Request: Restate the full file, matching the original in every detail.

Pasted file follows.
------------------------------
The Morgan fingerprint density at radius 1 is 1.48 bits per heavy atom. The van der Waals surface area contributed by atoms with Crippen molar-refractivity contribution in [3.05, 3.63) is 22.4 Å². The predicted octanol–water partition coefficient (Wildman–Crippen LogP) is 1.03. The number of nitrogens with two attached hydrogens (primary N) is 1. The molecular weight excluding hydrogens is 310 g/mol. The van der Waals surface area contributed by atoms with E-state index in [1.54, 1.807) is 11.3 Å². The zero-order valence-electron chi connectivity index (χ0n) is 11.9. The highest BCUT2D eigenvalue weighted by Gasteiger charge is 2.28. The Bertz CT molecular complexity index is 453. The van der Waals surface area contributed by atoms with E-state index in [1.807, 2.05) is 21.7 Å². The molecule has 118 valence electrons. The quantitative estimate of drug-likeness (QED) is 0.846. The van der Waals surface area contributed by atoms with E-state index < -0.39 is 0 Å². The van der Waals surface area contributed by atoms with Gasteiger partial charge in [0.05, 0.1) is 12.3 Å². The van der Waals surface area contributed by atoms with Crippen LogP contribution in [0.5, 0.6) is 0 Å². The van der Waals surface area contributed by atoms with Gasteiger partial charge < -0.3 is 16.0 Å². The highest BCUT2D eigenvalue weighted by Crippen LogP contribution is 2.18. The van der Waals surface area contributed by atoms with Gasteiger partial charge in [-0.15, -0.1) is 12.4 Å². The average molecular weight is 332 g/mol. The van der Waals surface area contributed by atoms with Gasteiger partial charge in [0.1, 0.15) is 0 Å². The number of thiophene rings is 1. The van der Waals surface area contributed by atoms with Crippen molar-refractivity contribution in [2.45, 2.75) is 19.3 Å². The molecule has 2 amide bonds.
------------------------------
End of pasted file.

The Morgan fingerprint density at radius 1 is 1.48 bits per heavy atom. The van der Waals surface area contributed by atoms with Crippen molar-refractivity contribution in [3.05, 3.63) is 22.4 Å². The predicted octanol–water partition coefficient (Wildman–Crippen LogP) is 1.03. The number of nitrogens with two attached hydrogens (primary N) is 1. The molecular weight excluding hydrogens is 310 g/mol. The van der Waals surface area contributed by atoms with E-state index in [1.54, 1.807) is 11.3 Å². The zero-order valence-electron chi connectivity index (χ0n) is 11.9. The highest BCUT2D eigenvalue weighted by Gasteiger charge is 2.28. The Bertz CT molecular complexity index is 453. The van der Waals surface area contributed by atoms with E-state index in [1.807, 2.05) is 21.7 Å². The molecule has 118 valence electrons. The quantitative estimate of drug-likeness (QED) is 0.846. The van der Waals surface area contributed by atoms with E-state index < -0.39 is 0 Å². The van der Waals surface area contributed by atoms with Gasteiger partial charge in [0.05, 0.1) is 12.3 Å². The van der Waals surface area contributed by atoms with Crippen LogP contribution in [0.5, 0.6) is 0 Å². The van der Waals surface area contributed by atoms with Gasteiger partial charge < -0.3 is 16.0 Å². The highest BCUT2D eigenvalue weighted by Crippen LogP contribution is 2.18. The van der Waals surface area contributed by atoms with Gasteiger partial charge in [-0.15, -0.1) is 12.4 Å². The average molecular weight is 332 g/mol. The van der Waals surface area contributed by atoms with Gasteiger partial charge in [0.1, 0.15) is 0 Å². The number of thiophene rings is 1. The van der Waals surface area contributed by atoms with Crippen molar-refractivity contribution in [2.45, 2.75) is 19.3 Å². The molecule has 2 amide bonds.